USADA will begin implementing new sample collection equipment as part of its continued commitment to innovation and providing athletes with the best possible anti-doping solutions.
USADA and the UFC today announced changes to the UFC Anti-Doping Policy. The policy changes are designed to ensure intentional cheaters are deterred and held accountable in the event they choose to dope while also being fair and just on those athletes who innocently test positive.
USADA recommends that athletes use only dietary supplements that have been certified by a third-party program that tests for substances prohibited in sport. USADA now recognizes NSF Certified for Sport® as the program best suited for athletes to reduce the risk from supplements.
Athletes who have a prescription for a compounded medication or a compounded supplement should be aware that compounding pharmacies are risky. Compounded products are more likely to be contaminated because they are mixed by hand and there is limited regulatory oversight.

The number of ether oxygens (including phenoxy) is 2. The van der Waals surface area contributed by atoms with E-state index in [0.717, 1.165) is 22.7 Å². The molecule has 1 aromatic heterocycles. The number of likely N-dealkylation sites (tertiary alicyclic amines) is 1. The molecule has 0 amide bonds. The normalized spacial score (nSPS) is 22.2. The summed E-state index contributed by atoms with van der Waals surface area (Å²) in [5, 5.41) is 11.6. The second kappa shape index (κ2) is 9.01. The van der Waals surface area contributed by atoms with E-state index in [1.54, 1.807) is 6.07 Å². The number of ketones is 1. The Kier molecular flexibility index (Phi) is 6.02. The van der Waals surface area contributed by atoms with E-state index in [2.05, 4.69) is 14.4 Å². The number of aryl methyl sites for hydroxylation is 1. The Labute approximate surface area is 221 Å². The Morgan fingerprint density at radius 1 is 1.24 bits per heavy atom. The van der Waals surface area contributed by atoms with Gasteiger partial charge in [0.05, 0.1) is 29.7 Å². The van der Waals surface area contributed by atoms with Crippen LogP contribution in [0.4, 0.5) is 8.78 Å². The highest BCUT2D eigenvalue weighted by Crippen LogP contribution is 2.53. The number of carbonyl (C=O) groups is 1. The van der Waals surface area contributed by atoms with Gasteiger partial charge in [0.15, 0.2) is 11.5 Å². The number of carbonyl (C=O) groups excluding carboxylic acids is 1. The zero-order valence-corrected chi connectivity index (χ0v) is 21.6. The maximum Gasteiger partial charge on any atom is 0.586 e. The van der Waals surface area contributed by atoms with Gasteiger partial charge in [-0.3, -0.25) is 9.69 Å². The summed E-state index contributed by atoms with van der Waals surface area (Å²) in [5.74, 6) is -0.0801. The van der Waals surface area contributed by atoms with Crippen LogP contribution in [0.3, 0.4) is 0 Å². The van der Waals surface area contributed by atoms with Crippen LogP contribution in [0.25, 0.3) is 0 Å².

USADA recognizes the first 19 UFC athletes who have reached 25 consecutive clean completed tests for their role in supporting clean sport.
Investigation Identifies Compounding Pharmacies as Source of Tainted Supplements Behind Three Positive Tests Under the UFC Anti-Doping Policy
USADA has confirmed that two compounding pharmacies in Brazil produced and sold contaminated supplements that led to the positive tests of three athletes subject to the UFC Anti-Doping Policy.
USADA announced a pilot program for a new blood collection process designed to advance the athlete experience, enable more blood collections, and increase sample longevity. The process will utilize TAP™, the world’s first push-button blood collection device, through a partnership with Seventh Sense Biosystems, Inc.
USADA and UFC® today announced changes to the UFC Anti-Doping Policy that will go into effect on Wednesday, April 1, 2017.
USADA & UFC® announce changes to the Arbitration Rules for ADRVs and other disputes under the UFC Anti-Doping Policy to go into effect November 1, 2016.
USADA would like to remind all athletes that the 2016 Prohibited List went into effect on January 1, 2016. There have been some minor changes from the 2015 Prohibited List, and it is vitally important that all athletes take a moment to re-check any medication they are taking under the new 2016 Prohibited List.